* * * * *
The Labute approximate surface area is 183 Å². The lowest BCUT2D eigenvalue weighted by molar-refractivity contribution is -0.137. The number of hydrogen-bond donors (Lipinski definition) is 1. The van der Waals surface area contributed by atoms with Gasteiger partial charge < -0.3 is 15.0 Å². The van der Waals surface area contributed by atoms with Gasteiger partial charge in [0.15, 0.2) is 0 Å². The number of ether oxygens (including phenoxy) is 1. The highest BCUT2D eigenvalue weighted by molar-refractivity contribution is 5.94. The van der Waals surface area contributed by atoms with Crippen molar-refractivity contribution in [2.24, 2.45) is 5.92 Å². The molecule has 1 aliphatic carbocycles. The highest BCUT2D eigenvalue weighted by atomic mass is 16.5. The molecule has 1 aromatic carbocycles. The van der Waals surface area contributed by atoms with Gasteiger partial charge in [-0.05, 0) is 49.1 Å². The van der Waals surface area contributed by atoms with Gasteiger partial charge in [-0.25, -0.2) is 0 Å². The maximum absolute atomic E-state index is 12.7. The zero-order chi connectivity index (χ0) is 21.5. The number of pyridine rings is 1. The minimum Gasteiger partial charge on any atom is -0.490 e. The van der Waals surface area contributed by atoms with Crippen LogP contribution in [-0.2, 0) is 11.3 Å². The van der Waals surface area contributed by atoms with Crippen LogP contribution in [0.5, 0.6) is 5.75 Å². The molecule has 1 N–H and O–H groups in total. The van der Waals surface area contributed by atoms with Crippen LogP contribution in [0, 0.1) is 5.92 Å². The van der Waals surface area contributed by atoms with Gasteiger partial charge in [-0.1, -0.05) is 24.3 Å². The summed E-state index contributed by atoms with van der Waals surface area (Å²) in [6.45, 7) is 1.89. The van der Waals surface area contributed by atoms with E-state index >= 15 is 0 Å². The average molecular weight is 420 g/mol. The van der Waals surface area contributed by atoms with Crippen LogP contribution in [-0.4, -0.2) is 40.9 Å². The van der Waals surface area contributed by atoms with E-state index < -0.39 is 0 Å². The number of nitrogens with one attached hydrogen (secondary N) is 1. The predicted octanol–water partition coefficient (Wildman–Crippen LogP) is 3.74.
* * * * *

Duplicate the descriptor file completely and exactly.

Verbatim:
The Labute approximate surface area is 183 Å². The lowest BCUT2D eigenvalue weighted by molar-refractivity contribution is -0.137. The number of hydrogen-bond donors (Lipinski definition) is 1. The van der Waals surface area contributed by atoms with Gasteiger partial charge < -0.3 is 15.0 Å². The van der Waals surface area contributed by atoms with Gasteiger partial charge in [0.15, 0.2) is 0 Å². The number of ether oxygens (including phenoxy) is 1. The highest BCUT2D eigenvalue weighted by molar-refractivity contribution is 5.94. The van der Waals surface area contributed by atoms with Crippen molar-refractivity contribution in [2.24, 2.45) is 5.92 Å². The molecule has 1 aliphatic carbocycles. The highest BCUT2D eigenvalue weighted by atomic mass is 16.5. The molecule has 1 aromatic carbocycles. The van der Waals surface area contributed by atoms with Gasteiger partial charge in [-0.05, 0) is 49.1 Å². The van der Waals surface area contributed by atoms with Gasteiger partial charge in [-0.25, -0.2) is 0 Å². The maximum absolute atomic E-state index is 12.7. The zero-order chi connectivity index (χ0) is 21.5. The number of pyridine rings is 1. The minimum Gasteiger partial charge on any atom is -0.490 e. The van der Waals surface area contributed by atoms with Crippen LogP contribution in [-0.2, 0) is 11.3 Å². The van der Waals surface area contributed by atoms with Crippen LogP contribution in [0.5, 0.6) is 5.75 Å². The molecule has 1 N–H and O–H groups in total. The van der Waals surface area contributed by atoms with Crippen LogP contribution in [0, 0.1) is 5.92 Å². The van der Waals surface area contributed by atoms with Gasteiger partial charge in [-0.1, -0.05) is 24.3 Å². The summed E-state index contributed by atoms with van der Waals surface area (Å²) in [6.45, 7) is 1.89. The van der Waals surface area contributed by atoms with E-state index >= 15 is 0 Å². The average molecular weight is 420 g/mol. The van der Waals surface area contributed by atoms with Crippen LogP contribution in [-0.4, -0.2) is 40.9 Å². The van der Waals surface area contributed by atoms with E-state index < -0.39 is 0 Å². The number of nitrogens with one attached hydrogen (secondary N) is 1. The predicted octanol–water partition coefficient (Wildman–Crippen LogP) is 3.74.